For little lumps of dough, gnocchi are mighty versatile. Though the base recipe simply calls for water, flour and potato, there are myriad sauces to pair with gnocchi, and more than a few ways to make the pillows themselves. Here we’ve compiled eight recipes for gnocchi spun all sorts of ways – Chinese-inspired by Analiese Gregory, classic à la Guy Grossi, and even made with bread crusts for extra sauce-soaking capabilities courtesy of Karena Armstrong. Hello, dumplings.

Karena Armstrong’s spinach and bread crust gnocchi

Karena Armstrong – chef-owner of Salopian Inn in McLaren Vale – is dedicated to cutting down on waste. Appropriately, this recipe harnesses an ingredient that often finds its way into the bin: bread crusts. Here, she incorporates them into gnocchi to make them extra-absorbent, a sort of hybrid of gnocchi and Eastern European-style bread dumplings. Her sauce of choice for this recipe is a classic tomato-based number. Bonus: it’ll be on the table in less than an hour.

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Kaprica’s gnocchi Sorrentina

Fluffy pillows in a pool of basil-infused tomato sugo, sprinkled with parmesan and mozzarella sounds like a great time to us. That’s the end result of this recipe from Kaprica in Melbourne, where the gnocchi is a must-order for customers in the know. This one is finished off with scatterings of parmesan and buffalo mozzarella and 10 minutes in the oven, leaving an extra-cheesy, gooey delight.

Garum’s gnocchi passata

Guy Grossi knows good Italian food – and this gnocchi absolutely fits the bill. It’s one that was served at his Italian osteria, Garum, in Perth. Grossi’s take leans trad: he serves it with a classic passata loaded up with basil and a good amount of garlic. But the real key here is the potatoes. You want something waxy and weighty like Spunta or Royal Blue potatoes, which will hold themselves together nicely when being moulded into gnocchi-shaped lumps.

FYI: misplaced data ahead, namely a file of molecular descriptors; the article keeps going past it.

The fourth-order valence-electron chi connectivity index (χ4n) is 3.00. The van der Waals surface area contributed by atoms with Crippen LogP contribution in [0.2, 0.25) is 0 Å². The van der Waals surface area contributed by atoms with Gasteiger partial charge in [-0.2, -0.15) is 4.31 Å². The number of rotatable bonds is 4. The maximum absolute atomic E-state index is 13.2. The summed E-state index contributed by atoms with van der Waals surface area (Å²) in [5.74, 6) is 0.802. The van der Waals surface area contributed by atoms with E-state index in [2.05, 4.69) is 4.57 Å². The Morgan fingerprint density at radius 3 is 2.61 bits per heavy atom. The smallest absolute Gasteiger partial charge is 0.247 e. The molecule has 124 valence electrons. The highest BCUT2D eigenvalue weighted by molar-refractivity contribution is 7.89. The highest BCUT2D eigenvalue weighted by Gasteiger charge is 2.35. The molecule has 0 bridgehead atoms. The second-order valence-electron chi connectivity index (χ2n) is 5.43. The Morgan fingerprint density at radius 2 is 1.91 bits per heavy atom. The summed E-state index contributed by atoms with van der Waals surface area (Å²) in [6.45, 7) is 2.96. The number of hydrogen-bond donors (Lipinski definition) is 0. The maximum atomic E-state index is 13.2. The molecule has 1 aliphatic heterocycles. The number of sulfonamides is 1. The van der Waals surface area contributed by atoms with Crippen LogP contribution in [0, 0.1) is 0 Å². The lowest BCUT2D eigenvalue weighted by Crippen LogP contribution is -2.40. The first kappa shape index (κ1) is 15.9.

Analiese Gregory’s potato gnocchi with lap cheong and kombu butter

Analiese Gregory’s gnocchi recipe may make puritanical Italians squirm: it blends her Chinese heritage with traditional European techniques she learnt while working in Spain, Paris and London. This buttery, umami sucker punch of a dish livened up with Chinese sausage was a crowd favourite during Gregory’s time leading the kitchen at Sydney’s Bar Brosé. And while it might sound like an unusual combination, “it works,” she says. “Trust me.”

Matt Moran’s pumpkin and sage potato gnocchi

Matt Moran, chef-proprietor of Sydney restaurants including Aria and Chiswick, reckons this gnocchi is perfect for a light lunch. Pumpkin, sage and burnt butter are a classic combination, so the key to nailing this dish is perfecting the gnocchi itself. Moran prefers a Dutch Cream or King Edward potato for a pillowy ball that dissolves in your mouth, and says it’s essential the potato is cooked through before you begin turning it into gnocchi.

Julie Goodwin’s gnocchi with pea and speck

Masterchef winner Julie Goodwin learnt how to make this gnocchi from a lady in Florence named Patrizia, who taught her that very little handling will result in a perfectly light and fluffy pillow of dough. Most of the ingredients for this weeknight-friendly dish are ones you’ll likely find in your cupboard and freezer, making it entirely viable to whip it up after a day at work.

Jayden Casinelli’s Dutch Cream gnocchi with mushroom crumb

Jayden Casinelli’s recipe draws from the chef’s forebears in the mountainside Italian town of Arpino, south-west of Rome. It is a surprisingly textural take on the dish, with crunchy parmesan crisp, soft mushrooms and firm gnocchi made the classic way with flour, water and potato. Earthiness comes courtesy of the mushrooms, while duck stock amps up the depth of flavour. This fancy take is one to serve at your next dinner party.

Adrian Richardson’s nonna’s pork ragout with potato gnocchi

The pork ragout is the star in this rustic dish, inspired by chef-restaurateur Adrian Richardson’s (Melbourne’s La Luna and Bouvier, and Bos in Brisbane) nonna’s recipe. While it’s made here with gnocchi, you could swap it out for a pasta shape that’ll hold the chunky sauce well, like rigatoni or ridged penne. It takes several hours to cook, so makes an ideal project for a long weekend in the kitchen.